The correct implementation of a BI project is a big challenge for any company. Financial organizations face an even bigger challenge when implementing BI because of the nature of the data they handle. They generate, collect, and analyze sensitive data, like credit card records, bank accounts, transactions, and other financial information. This data is regulated by strict privacy rules, which calls for extra security and a special administration of the data. Not everyone can look at all the data. Financial institutions have tried different models of organizing their BI teams, but they have resulted in the creation of silos. Each team works with a different person, each has their own data and work, edit, comment, and analyze only on their desktop. The data is siloed in archives controlled by different departments.
At the end of the day, for the fear of sharing data that is restricted, they are also not sharing data that could benefit the whole organization. The insights they find stay only in one team. Then it is impossible to try to merge the data. And in these failed attempts to merge it, they realize that there are many versions of the same files…many versions of the “truth”. Multiple versions of the truth tamper with an executive’s visibility into business operations. Data chaos makes it impossible for executives to pinpoint a profit/loss report to the transactions that generated it. It makes budgeting, planning, and reporting into difficult and inaccurate activities that do not yield positive results. Executives cannot make data-driven decisions based on siloed data. And they cannot risk delivering inaccurate data to the public, as this can negatively affect credibility and market capitalization.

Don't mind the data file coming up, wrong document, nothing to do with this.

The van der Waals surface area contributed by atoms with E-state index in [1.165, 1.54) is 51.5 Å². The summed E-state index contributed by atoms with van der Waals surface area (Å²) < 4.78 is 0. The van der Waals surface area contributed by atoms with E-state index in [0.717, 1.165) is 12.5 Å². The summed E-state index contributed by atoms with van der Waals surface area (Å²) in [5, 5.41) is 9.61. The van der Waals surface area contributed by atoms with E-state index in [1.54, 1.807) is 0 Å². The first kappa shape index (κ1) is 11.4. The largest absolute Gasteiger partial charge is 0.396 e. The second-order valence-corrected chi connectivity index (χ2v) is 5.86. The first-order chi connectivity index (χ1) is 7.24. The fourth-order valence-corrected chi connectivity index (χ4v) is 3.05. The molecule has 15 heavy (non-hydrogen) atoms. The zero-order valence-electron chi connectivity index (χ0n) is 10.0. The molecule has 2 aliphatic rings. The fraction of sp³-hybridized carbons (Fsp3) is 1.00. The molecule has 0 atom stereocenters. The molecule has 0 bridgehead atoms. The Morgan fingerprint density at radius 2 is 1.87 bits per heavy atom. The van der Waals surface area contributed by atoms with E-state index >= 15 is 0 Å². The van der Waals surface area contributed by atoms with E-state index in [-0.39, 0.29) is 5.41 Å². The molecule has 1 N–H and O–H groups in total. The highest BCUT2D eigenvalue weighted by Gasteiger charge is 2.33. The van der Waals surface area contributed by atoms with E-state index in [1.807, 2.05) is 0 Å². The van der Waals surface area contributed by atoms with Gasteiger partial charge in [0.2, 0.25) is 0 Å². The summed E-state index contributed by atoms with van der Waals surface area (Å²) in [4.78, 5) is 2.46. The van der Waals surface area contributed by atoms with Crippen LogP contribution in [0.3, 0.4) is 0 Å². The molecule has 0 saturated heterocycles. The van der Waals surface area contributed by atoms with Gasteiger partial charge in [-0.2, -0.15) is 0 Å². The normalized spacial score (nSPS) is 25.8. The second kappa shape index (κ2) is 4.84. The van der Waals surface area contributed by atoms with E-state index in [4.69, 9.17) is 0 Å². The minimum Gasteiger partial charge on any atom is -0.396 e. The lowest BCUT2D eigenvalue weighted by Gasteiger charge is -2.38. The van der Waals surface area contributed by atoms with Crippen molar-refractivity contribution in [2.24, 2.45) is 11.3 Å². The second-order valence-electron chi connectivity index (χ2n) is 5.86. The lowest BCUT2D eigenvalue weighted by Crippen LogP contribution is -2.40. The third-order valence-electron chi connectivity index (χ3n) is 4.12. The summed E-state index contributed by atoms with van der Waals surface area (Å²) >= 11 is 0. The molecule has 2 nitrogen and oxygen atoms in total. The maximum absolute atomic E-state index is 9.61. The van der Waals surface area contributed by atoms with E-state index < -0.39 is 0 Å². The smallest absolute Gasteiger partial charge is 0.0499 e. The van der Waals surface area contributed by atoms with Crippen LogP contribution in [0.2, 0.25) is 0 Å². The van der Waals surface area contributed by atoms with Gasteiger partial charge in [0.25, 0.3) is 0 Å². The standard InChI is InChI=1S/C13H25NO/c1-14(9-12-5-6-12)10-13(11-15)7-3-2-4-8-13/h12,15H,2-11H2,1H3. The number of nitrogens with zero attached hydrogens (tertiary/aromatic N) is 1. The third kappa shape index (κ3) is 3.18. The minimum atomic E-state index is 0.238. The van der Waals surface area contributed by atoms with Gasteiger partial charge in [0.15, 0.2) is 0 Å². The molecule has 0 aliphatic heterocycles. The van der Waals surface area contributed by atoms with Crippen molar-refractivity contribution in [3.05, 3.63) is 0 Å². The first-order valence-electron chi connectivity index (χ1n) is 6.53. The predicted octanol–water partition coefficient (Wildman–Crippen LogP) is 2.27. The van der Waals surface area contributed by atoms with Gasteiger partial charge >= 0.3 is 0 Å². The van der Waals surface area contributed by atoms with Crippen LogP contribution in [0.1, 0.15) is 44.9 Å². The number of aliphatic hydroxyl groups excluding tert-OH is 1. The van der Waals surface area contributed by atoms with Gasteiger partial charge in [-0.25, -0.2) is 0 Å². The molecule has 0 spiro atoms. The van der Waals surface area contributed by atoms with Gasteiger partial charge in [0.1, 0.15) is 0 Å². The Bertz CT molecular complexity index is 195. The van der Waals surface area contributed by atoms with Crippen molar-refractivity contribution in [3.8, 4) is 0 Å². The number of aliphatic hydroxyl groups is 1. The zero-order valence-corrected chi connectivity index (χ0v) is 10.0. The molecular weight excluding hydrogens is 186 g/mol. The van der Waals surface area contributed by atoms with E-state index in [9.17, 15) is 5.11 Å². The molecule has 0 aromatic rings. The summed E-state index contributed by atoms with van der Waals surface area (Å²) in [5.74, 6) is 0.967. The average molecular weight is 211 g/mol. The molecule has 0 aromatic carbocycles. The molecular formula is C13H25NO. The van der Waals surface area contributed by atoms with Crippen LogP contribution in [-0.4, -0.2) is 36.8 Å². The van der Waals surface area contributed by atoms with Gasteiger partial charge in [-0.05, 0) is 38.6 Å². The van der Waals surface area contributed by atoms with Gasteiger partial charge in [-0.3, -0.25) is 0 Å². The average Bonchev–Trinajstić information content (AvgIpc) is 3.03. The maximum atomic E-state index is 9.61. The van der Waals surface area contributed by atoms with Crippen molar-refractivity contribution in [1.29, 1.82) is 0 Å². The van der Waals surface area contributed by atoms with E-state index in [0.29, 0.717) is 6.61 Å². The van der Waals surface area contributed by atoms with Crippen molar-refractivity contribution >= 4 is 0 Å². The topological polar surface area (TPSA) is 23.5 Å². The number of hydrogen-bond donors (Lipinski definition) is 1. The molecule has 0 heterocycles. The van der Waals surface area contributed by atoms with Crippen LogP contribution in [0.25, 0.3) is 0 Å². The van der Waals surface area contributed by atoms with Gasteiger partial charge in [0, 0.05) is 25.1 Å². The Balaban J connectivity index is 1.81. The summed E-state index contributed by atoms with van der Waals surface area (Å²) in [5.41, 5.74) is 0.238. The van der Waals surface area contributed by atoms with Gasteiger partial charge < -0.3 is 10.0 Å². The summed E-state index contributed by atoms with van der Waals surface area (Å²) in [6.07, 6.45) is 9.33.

Centralized = One Version of the Truth and Data Security
It seems like having one version of the truth and data accuracy plus data privacy is an impossible task. But it is not. Information needs to be updated for everyone in one same web solution, with IT overseeing who has permissions to access it and who does not. The best solution is for BI users to be able to analyze data in a centralized environment.
Meaning they can share insights and resources between departments, but IT will govern over the data (making sure to protect it and comply with legal regulations). The different users can benefit from the data, but IT will decide who gets to see what and what is public and what is confidential. Using a model like this ensures data privacy and one version of the truth. IT will give users the support and resources they need.
The following is a list of basic benefits of using BI for financial organizations:
1. By using Business Intelligence, organizations can track revenue streams to define which products and services are the most profitable. They can also gain insights from their customer data. Such insights can come from customer needs, sentiments, and behavior. Organizations can turn insights into actions and improve their products and services to meet their customers’ needs and create a competitive advantage in the market.
2. Using a centralized BI solution allows organizations to unify their data. This enables marketing departments to find insights that can identify new up-sell and cross-sell opportunities. They can also improve their marketing campaigns by creating more accurate offers. For example, by grouping households together, they can make a unified marketing offer to both husband and wife. Or they can offer also savings accounts for the children, even personalizing the offer to college aged children as “student savings accounts”.
3. By using BI and analyzing data, organizations can create new processes to reduce churn. They can analyze customer behavior, preferences, and habits. Then they can tailor their product offers to meet customer needs and solve their pains, which improves customer retention and loyalty.